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José Villegas receives NIH New Innovator award

Two UIC researchers José Villegas and Ruixuan Gao have received New Innovator awards from the National Institutes of Health to fund high-risk, high-reward research at the cutting edge of science. Gao and Villegas are the first UIC faculty members to receive New Innovator awards from the NIH. The awards select and fund exceptional early career investigators to pursue unconventional, innovative work with the potential for high impact across science and medicine.

Villegas, an assistant professor in the college's Department of Pharmaceutical Sciences, received a New Innovator Award from the National Institute of Allergy and Infectious Disease. His work uses computational methods to design new strategies for treating viruses and cancer.

Designing traps for viruses Heading link

Jose Villegas in his lab with student Danielle Quindel

When designing drugs, researchers typically seek a compound that can bind to a target and block its activity — for example, inactivating a viral enzyme. But these selective drug-target binding opportunities are difficult to design with current tools and tough to execute at dosages that make sense therapeutically.

Villegas combines biomaterial design and medicinal chemistry to take a different approach: trapping molecular targets as they are formed. He uses computational models and artificial intelligence to create strategies for disrupting viruses, rendering them non-infectious.

“What we want to do is not necessarily block the interactions between viral proteins but rather just kind of push them in the wrong direction,” Villegas said. “We use small proteins or peptides to perturb their assembly process and drive viruses to be misshapen or simply nonfunctional.”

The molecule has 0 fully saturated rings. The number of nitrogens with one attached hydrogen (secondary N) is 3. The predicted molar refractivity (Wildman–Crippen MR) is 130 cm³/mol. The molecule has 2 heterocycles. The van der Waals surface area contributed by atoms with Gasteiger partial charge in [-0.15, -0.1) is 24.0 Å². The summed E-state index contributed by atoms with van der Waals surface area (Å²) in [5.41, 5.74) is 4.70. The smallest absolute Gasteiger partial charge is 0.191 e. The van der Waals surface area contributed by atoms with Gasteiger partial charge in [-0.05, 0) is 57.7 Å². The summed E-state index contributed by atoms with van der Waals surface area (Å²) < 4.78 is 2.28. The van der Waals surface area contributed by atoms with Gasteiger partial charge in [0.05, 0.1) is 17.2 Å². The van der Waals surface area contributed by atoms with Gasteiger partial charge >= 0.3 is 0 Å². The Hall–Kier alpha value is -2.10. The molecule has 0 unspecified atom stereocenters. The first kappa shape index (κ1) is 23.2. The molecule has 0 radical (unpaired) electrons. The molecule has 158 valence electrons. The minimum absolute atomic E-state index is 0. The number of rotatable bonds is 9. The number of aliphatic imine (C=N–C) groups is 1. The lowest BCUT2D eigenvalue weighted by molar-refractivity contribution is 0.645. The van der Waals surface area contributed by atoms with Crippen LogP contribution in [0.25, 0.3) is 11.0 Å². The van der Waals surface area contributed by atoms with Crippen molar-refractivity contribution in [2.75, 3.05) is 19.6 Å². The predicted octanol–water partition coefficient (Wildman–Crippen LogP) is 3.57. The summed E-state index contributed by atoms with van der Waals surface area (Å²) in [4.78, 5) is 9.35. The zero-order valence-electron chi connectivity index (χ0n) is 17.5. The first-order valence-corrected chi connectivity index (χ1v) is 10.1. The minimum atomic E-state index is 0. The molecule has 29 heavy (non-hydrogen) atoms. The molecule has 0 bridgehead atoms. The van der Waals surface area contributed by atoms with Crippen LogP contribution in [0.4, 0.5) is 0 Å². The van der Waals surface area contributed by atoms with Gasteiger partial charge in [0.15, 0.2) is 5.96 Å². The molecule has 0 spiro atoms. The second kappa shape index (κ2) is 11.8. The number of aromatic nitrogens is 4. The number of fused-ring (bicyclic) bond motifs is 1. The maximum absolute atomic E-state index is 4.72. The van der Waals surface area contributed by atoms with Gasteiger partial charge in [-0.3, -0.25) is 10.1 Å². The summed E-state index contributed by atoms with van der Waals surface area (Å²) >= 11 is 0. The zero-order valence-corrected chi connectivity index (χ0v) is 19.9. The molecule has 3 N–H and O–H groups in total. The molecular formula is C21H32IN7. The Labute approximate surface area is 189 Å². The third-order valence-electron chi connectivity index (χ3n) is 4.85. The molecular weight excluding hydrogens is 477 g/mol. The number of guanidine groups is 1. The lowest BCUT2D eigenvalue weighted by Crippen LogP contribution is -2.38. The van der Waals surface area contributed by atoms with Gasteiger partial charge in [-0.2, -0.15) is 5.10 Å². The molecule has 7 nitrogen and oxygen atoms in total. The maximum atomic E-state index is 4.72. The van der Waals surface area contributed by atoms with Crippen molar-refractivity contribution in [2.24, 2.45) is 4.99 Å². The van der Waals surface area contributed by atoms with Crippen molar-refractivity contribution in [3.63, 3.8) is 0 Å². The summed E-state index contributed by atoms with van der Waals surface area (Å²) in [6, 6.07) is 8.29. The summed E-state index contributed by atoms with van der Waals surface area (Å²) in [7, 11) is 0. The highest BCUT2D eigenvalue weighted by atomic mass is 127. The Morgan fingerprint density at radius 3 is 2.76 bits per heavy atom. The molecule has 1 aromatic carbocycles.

This different approach has several advantages, Villegas said. Because these compounds don’t need to bind to a specific functional site on the target, it’s less computationally intensive to run drug design simulations. Villegas hypothesizes that this strategy should also make it harder for drug resistance to evolve.

“We normally design these drugs to be super tightly binding, and these interactions are so precise that any small change the virus makes can kick out that drug,” Villegas said. “But if we’re not relying on those strong interactions, then the hope is that it won’t be so easy to kick out, because there won’t be just one little mutation that can just destroy the approach.”

The NIAID New Innovator Award will support Villegas as he attempts to apply this approach to HIV; for example, by disrupting the formation of the protective capsid shell of the virus. If successful, the project will provide proof-of-concept that this method could be used in other disease contexts, such as inactivating genetic factors that boost the proliferation of cancer cells.

It’s Villegas’ first major award since he became full-time UIC faculty last year via the Bridge to Faculty program, led by the UIC Office of Diversity, Equity and Engagement. The program recruits academics from underrepresented backgrounds to serve as postdoctoral scholars for two years before transitioning to a junior faculty position.

For Villegas, who grew up moving between the United States and Mexico, the program and the broader UIC mission made the university the right home for his research, teaching and outreach.

“It seemed like the values that the university embodies are very much in line with my own values and how I see the purpose of education,” Villegas said. “I knew I would prefer to be at a public university in a place where we’re also contributing to upward mobility and reaching out to underserved communities.”